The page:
As the V800 is waterproof to 30-metres, it's also kitted out for swimming. Within this mode it's possible to measure time, heart rate, distance and analyse strokes in the pool using the SWOLF score. Earlier firmware versions of the V800 didn't offer such detailed metrics in this department, so you may require a software update to get the most out of it.
There is also multi-sport mode for triathletes that allows multiple sport recordings to be linked together for easy recording while training. A simple tap of the button that would normally pause activity will toggle over to the next workout activity.
Longevity per charge is a key feature in any fitness device, and the V800 performs well in this department. We went on five runs of at least 45 minutes each, used the watch daily for activity tracking, and uploaded plenty of data over Bluetooth via the associated app. Even after this there was still nearly a quarter battery shown on the screen meter.
According to Polar the V800 can offer "up to 13 hours training time, 50 hours in GPS low-power mode, 30 days in time mode with daily activity monitoring". Our real-world use found that easily on par with those expectations, and on par with the likes of the Garmin Forerunner 920XT.
In short the battery shouldn't be an issue for most runners, cyclists and even triathletes. While transitional training will take longer, and therefore chew through more juice and mean more charges necessary, the Polar V800 will keep the majority of users from having to recharge too often. It's a lot better than an Android Wear smartwatch.
Polar Flow software
While the Polar V800 watch face may be limited its accompanying Polar Flow app and browser software certainly isn't. The app connects easily, via Bluetooth, to iPhone or Android phones. Whenever you want to sync a simple press and hold of the back button does the trick – plus data transfer is rapid.
The Polar Flow app not only lays out your sports training but also displays your daily activity, from steps right through to sleep quality. To be honest wearing the V800 to bed feels too large and cumbersome, but the app supports Polar's other wearables, so it's good to have it available in the wider context.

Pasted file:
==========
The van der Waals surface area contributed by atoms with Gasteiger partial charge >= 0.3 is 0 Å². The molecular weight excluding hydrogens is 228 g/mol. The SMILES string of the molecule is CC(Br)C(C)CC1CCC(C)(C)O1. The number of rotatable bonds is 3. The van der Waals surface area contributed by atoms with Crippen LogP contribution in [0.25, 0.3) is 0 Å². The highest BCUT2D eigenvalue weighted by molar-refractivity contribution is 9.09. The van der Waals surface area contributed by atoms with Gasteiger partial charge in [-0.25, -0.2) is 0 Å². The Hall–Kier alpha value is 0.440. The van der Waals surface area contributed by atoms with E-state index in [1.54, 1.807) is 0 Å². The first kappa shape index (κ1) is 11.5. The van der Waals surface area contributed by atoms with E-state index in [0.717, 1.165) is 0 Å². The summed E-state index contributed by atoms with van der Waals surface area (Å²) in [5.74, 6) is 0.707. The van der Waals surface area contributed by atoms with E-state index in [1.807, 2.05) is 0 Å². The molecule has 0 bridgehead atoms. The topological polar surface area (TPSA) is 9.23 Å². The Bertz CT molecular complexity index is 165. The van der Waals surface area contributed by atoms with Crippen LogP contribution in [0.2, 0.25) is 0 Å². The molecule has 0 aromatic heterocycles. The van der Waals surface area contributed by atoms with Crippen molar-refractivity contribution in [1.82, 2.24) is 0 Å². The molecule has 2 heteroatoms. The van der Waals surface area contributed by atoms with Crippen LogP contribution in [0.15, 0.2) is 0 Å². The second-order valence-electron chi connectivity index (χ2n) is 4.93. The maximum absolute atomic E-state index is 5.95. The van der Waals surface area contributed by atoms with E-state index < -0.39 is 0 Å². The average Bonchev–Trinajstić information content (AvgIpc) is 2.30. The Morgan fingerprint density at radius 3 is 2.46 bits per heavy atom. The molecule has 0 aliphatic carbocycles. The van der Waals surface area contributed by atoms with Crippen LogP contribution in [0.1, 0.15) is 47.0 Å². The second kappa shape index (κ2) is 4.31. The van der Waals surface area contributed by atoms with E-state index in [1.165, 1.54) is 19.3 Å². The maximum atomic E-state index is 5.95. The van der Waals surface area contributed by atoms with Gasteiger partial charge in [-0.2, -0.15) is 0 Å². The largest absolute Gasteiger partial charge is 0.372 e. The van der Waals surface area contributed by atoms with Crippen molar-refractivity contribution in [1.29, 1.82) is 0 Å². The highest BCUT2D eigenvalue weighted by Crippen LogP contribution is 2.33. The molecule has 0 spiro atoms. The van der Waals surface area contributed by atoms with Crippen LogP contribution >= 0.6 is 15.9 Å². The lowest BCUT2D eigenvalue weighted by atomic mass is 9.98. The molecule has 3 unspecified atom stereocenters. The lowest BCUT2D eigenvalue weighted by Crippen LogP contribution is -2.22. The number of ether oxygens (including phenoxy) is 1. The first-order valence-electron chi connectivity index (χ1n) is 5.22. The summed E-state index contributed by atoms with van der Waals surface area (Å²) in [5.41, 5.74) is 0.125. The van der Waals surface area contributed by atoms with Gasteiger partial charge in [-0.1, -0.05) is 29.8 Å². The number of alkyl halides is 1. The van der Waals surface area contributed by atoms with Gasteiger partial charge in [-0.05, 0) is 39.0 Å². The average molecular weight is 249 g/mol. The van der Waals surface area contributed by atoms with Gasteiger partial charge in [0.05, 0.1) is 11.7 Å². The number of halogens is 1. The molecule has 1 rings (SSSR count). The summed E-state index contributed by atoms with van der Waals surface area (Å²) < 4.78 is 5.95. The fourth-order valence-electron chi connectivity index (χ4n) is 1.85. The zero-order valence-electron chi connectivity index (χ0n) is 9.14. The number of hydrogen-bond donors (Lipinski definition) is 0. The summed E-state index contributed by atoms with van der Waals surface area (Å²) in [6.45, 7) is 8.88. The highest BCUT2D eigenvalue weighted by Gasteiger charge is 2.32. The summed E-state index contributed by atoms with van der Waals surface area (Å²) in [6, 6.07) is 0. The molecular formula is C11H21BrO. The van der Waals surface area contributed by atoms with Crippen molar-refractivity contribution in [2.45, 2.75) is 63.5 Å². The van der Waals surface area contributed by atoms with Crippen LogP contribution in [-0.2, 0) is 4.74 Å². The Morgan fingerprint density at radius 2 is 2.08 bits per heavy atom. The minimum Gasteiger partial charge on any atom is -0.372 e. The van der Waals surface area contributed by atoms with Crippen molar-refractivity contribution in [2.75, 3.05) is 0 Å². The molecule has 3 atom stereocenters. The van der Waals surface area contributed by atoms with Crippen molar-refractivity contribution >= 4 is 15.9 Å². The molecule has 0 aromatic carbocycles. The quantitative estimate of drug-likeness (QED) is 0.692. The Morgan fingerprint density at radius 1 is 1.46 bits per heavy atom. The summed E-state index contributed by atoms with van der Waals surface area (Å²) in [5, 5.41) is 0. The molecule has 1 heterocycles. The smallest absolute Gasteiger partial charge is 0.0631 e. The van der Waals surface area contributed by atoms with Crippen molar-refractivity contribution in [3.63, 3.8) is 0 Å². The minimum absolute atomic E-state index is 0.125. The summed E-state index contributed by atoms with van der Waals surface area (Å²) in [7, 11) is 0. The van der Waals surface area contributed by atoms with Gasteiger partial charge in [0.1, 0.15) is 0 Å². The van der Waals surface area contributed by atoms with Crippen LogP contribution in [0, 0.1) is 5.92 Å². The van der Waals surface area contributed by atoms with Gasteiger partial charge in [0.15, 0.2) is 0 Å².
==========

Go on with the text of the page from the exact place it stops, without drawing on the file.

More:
There are plenty of training options too. You can create a workout with sections - like sprint, rest, cadence goals - and then repeat them for an interval workout. This repetition option makes it nice and easy to setup, while adding workouts to favourites for quick access is equally simple. Another helpful offering is Race Pace Target where you enter the distance and time you want and it will automatically assist in keeping you at the correct pace.
Pairing is pretty simple with data sent from the watch to phone, or via a USB cable to computer and then to Polar Flow. However, there isn't any option to do so over Wi-Fi directly like some of the competition offers. There's also no built-in option to export data over to other apps, so you're tied to Polar and its community of global users (unless exporting GPX data manually then uploading the file to a third-party manually, if you can be bothered).
While the Garmin ForeRunner 920XT has embraced app notifications to make keeping in contact while training easier - a smart survival move given how smartwatches are making an assault on GPS watches - the Polar V800 has now been updated to do the same.
At a time when sports watches are under threat from smartwatches and activity trackers, companies like Polar need to adapt fast. The V800 offers a robust feature set, is an accomplished GPS tracker with an impressive battery life and large display, but has some quirks which hold it back from greater success.
While the V800 is eventually simple to use, it requires plenty of preparation via software rather than via the watch interface itself, which feels unnecessarily complicated. The menus should be improved, synching across platforms could work better, and exporting data from the software to third-party platforms should also be an option.
The Polar V800 is a great running companion for track and road runners and we like the ability to toggle between cycling and swimming activities for triathletes. With competitors like Garmin offering everything the V800 does and even more, at a lower price, it's tough to recommend the Polar to anyone other than runners or those who appreciate its looks and large screen.
If you love tracking stats and crunching the numbers on your latest outdoor activity, you'll love The Gear Loop. Our new sister site is here to bring you the freshest news, the most honest reviews, informative guides and inspirational travel features that cover all outdoor active lifestyle pursuits, from sea to summit. Whether that's running or cycling, winter sports or water sports, The Gear Loop has got it covered.